This appeal relates to lakefront property in Fairfax County, designated as Lot 612. Back in the Johnson Administration – Lyndon; not Andrew – the owners of that lot reached an agreement with two landlocked neighbors. Lot 612’s owners would grant to the owners of Lots 613 and 615 a nonexclusive but still valuable easement of access to the lake. In exchange, the two neighbors agreed to build a retaining wall – I assume this is a bulkhead – along the lake frontage of Lot 612. The parties memorialized this agreement in a deed of easement.

The owners of the inland lots built the wall and a set of steps to allow access by all three owners to the lake; they also moored a pontoon boat along the frontage of Lot 612, and kept it there for many years. (The two inland neighbors jointly owned the boat. It sank about 50 years later, but was quickly replaced.) They also periodically stored canoes on Lot 612, presumably just landward of the bulkhead.

Gradually, title to all three properties changed hands. The current owners include the Webbs, who own the waterfront lot, and the Horns, who own Lot 615. The Webbs bought their lot in 2017 and wrote to the owners of the inland lots, asserting that the easement didn’t allow the mooring of the pontoon or the storing of the canoes on the site. The owners of the inland lots refused to change anything in response, citing their rights under the deed of easement.

Now we’re heading for court. The owners of Lot 613 sued the Webbs, seeking a declaratory judgment that they possessed the disputed rights; the Webbs counter-sued for trespass. (Justice McCullough, who pens today’s opinion for a unanimous court, helpfully calls this “Round 1.”) The circuit court ruled in favor of the Webbs, the owners of the servient tenement.

Instead of appealing, the losing owners of Lot 613, having had enough, sold their half interest in the boat to the Horns for the princely sum of one dollar, American. When the Horns still refused to remove the boat and the smaller craft, it was the Webbs’ turn to sue. They sought a declaration and punitive damages, asserting that in the wake of Round 1, the Horns could no longer plausibly claim the disputed rights. They asserted that the Horns were in privity with the owners of Lot 613, so they were bound by the earlier ruling.

The court convened a bench trial with a different judge. The result was favorable for the Webbs: judgment for compensatory and punitive damages, plus a declaration that the Horns’ use was in excess of the limited rights in the deed of easement. The Horns sought and received a writ.

Today’s opinion offers something for each side. The justices first affirm the circuit court’s holding that the Horns had not established a prescriptive right to store small watercraft on Lot 612. The evidence at trial established some periodic use like that, but not continuous use for the required 20-year period.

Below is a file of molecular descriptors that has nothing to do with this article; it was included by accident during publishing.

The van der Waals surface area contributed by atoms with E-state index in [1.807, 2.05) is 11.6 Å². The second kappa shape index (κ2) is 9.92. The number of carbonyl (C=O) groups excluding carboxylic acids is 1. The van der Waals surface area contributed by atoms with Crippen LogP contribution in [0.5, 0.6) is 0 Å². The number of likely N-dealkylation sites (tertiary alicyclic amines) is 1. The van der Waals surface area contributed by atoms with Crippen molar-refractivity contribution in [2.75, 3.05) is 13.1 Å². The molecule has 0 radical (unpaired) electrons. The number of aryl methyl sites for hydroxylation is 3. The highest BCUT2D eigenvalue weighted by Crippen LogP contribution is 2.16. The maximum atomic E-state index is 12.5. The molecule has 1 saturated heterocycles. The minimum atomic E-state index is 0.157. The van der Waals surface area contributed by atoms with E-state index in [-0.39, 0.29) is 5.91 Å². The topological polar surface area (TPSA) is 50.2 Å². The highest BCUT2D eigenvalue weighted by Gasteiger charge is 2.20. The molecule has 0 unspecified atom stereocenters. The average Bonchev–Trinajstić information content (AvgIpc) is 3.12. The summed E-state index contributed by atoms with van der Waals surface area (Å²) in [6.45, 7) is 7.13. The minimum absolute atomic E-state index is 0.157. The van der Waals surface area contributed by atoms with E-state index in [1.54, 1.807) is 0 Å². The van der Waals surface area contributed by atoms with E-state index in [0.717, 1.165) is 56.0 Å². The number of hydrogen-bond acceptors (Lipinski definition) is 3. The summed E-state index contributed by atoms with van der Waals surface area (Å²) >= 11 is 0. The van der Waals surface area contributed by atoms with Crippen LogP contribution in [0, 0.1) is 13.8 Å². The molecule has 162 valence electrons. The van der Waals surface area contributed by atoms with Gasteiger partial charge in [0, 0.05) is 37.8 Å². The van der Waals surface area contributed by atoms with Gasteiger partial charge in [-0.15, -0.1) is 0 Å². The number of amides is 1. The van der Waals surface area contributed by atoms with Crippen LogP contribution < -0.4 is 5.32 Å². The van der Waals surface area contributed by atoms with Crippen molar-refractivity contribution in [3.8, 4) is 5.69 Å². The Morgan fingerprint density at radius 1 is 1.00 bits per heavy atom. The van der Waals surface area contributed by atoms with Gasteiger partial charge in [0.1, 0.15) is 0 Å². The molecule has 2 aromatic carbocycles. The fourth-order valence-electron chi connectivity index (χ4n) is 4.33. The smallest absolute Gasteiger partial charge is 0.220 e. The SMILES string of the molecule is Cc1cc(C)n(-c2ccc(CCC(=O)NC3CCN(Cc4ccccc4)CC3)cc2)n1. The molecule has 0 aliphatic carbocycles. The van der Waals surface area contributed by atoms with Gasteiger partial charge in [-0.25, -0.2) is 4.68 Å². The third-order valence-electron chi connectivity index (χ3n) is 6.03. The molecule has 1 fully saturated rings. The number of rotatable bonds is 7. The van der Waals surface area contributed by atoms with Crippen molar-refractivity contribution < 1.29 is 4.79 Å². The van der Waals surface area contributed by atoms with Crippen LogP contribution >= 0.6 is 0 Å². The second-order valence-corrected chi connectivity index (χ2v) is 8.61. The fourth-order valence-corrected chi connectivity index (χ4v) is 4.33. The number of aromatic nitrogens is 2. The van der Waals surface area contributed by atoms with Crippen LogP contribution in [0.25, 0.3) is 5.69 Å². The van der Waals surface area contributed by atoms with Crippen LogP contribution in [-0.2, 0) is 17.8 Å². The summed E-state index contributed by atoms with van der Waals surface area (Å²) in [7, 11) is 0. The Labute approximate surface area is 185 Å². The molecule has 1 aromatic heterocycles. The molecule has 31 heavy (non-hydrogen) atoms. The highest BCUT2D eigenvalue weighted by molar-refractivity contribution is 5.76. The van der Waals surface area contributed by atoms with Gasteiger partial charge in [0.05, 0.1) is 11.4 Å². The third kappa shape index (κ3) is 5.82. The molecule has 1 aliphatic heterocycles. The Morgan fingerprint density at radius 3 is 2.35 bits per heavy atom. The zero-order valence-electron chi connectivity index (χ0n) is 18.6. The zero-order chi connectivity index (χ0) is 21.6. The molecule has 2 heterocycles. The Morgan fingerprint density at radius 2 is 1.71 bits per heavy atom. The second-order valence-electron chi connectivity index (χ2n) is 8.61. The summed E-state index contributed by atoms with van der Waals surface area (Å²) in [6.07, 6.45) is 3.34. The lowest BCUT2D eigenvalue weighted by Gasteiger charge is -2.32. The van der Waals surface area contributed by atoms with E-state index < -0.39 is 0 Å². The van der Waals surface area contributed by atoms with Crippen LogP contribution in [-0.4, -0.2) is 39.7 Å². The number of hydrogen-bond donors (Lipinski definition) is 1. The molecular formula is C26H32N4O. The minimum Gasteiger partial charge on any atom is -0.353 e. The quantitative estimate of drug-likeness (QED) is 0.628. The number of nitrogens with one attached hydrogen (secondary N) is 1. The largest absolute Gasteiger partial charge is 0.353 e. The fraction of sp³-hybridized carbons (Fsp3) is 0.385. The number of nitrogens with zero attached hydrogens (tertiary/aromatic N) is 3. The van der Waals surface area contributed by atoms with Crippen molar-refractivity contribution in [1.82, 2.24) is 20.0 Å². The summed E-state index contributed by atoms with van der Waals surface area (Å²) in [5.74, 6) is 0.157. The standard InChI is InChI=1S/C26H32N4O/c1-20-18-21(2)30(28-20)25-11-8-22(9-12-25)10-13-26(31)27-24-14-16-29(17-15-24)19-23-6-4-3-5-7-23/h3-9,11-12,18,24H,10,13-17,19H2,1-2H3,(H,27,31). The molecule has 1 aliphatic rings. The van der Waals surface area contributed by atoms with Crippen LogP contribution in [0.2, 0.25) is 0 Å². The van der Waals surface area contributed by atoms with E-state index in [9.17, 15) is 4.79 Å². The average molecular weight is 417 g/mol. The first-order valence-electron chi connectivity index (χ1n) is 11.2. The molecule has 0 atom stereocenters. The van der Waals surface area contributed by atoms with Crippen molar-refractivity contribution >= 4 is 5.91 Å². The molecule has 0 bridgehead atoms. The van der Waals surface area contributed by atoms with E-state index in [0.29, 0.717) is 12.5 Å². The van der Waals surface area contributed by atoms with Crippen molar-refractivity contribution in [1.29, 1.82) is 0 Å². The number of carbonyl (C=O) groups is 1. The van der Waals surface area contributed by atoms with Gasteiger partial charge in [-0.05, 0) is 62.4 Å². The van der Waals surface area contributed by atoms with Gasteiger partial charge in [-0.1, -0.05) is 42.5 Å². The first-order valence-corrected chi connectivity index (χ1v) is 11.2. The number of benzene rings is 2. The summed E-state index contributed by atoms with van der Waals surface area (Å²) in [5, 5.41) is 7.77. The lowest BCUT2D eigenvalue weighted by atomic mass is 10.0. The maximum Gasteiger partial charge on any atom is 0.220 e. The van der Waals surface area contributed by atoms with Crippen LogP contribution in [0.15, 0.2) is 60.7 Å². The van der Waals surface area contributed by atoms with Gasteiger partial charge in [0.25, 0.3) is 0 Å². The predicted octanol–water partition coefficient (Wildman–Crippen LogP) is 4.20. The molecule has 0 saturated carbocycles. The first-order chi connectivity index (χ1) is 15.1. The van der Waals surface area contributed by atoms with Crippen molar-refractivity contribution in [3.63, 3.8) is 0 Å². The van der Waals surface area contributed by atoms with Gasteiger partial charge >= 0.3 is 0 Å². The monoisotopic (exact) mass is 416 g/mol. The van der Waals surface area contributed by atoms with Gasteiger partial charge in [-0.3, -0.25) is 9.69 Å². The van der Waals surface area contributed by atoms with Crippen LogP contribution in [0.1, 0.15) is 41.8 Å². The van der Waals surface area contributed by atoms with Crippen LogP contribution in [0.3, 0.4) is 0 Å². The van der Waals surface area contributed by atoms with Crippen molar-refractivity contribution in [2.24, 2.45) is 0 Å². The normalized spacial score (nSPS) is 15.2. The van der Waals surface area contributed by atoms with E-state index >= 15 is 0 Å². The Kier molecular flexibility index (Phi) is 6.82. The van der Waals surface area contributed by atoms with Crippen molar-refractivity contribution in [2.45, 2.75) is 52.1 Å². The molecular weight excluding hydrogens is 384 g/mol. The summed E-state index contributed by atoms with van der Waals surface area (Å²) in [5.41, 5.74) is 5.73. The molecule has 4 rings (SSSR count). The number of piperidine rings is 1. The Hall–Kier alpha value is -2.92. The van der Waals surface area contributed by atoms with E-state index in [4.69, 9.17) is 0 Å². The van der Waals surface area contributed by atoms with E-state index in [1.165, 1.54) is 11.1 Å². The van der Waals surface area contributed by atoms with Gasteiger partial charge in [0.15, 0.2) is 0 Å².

The Horns fare better when it comes to the mooring of the pontoon boat, as the court rules that the evidence established the requisites for a prescriptive easement: open, visible, exclusive, and continuous use under claim of right for the statutory period. The fact that the owners of Lot 613, plus the Webbs themselves, also had the right to use the space doesn’t make the Horns’ (and their predecessors’) use any less exclusive. That may sound counterintuitive, but there’s unambiguous SCV precedent to back it up.

The Supreme Court today rejects the Webbs’ claim that their neighbors’ use was permissive. That matters because a permissive use can never mature into a prescriptive easement. Here’s a key passage from this part of the opinion: “The fact that prior owners of these lots were on friendly terms does not establish a permissive use. Failure to object is acquiescence. Acquiescence is not the same as granting permission.” The court adds that there’s no “tacking” allowed of prior owners’ consent to use the easement, noting that once Lot 612’s original owners sold the lot, any permission that they may have granted must end. That means that the Webbs can’t establish that the Horns’ use was permissive, so that use can ripen into a prescriptive easement.

The court last takes up the punitive-damage award. After independently reviewing the record, the justices first hold that the Horns can’t be liable for punitives for the pontoon-boat mooring, because they’re now the prevailing parties. Even on the claim involving the canoes, the court today notes that the Horns had plausible evidence to support their defense. Although the circuit court ruled against them, there’s no ground to find that they acted maliciously. And the Horns weren’t parties to the Round 1 proceedings, so they can’t be bound by it. The punitive-damage award thus vanishes today.